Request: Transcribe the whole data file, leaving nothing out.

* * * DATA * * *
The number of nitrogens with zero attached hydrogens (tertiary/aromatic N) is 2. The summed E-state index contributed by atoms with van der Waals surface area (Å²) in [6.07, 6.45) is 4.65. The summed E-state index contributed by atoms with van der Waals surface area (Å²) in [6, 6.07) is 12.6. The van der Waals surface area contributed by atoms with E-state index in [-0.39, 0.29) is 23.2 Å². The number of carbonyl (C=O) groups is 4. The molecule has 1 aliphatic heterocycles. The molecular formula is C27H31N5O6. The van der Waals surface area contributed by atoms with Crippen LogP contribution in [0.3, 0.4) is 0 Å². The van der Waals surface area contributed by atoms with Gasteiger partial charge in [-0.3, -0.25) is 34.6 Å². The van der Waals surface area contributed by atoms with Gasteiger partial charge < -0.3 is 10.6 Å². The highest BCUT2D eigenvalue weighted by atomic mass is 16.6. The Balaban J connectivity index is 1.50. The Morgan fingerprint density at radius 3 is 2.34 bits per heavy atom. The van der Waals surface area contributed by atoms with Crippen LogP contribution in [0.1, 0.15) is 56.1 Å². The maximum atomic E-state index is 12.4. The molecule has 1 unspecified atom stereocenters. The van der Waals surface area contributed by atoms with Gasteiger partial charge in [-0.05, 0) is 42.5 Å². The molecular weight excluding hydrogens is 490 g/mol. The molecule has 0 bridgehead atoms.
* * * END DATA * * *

The number of nitrogens with zero attached hydrogens (tertiary/aromatic N) is 2. The summed E-state index contributed by atoms with van der Waals surface area (Å²) in [6.07, 6.45) is 4.65. The summed E-state index contributed by atoms with van der Waals surface area (Å²) in [6, 6.07) is 12.6. The van der Waals surface area contributed by atoms with E-state index in [-0.39, 0.29) is 23.2 Å². The number of carbonyl (C=O) groups is 4. The molecule has 1 aliphatic heterocycles. The molecular formula is C27H31N5O6. The van der Waals surface area contributed by atoms with Crippen LogP contribution in [0.3, 0.4) is 0 Å². The van der Waals surface area contributed by atoms with Gasteiger partial charge in [-0.3, -0.25) is 34.6 Å². The van der Waals surface area contributed by atoms with Gasteiger partial charge < -0.3 is 10.6 Å². The highest BCUT2D eigenvalue weighted by atomic mass is 16.6. The Balaban J connectivity index is 1.50. The Morgan fingerprint density at radius 3 is 2.34 bits per heavy atom. The van der Waals surface area contributed by atoms with Crippen LogP contribution in [0.1, 0.15) is 56.1 Å². The maximum atomic E-state index is 12.4. The molecule has 1 unspecified atom stereocenters. The van der Waals surface area contributed by atoms with Gasteiger partial charge in [-0.05, 0) is 42.5 Å². The molecular weight excluding hydrogens is 490 g/mol. The molecule has 0 bridgehead atoms.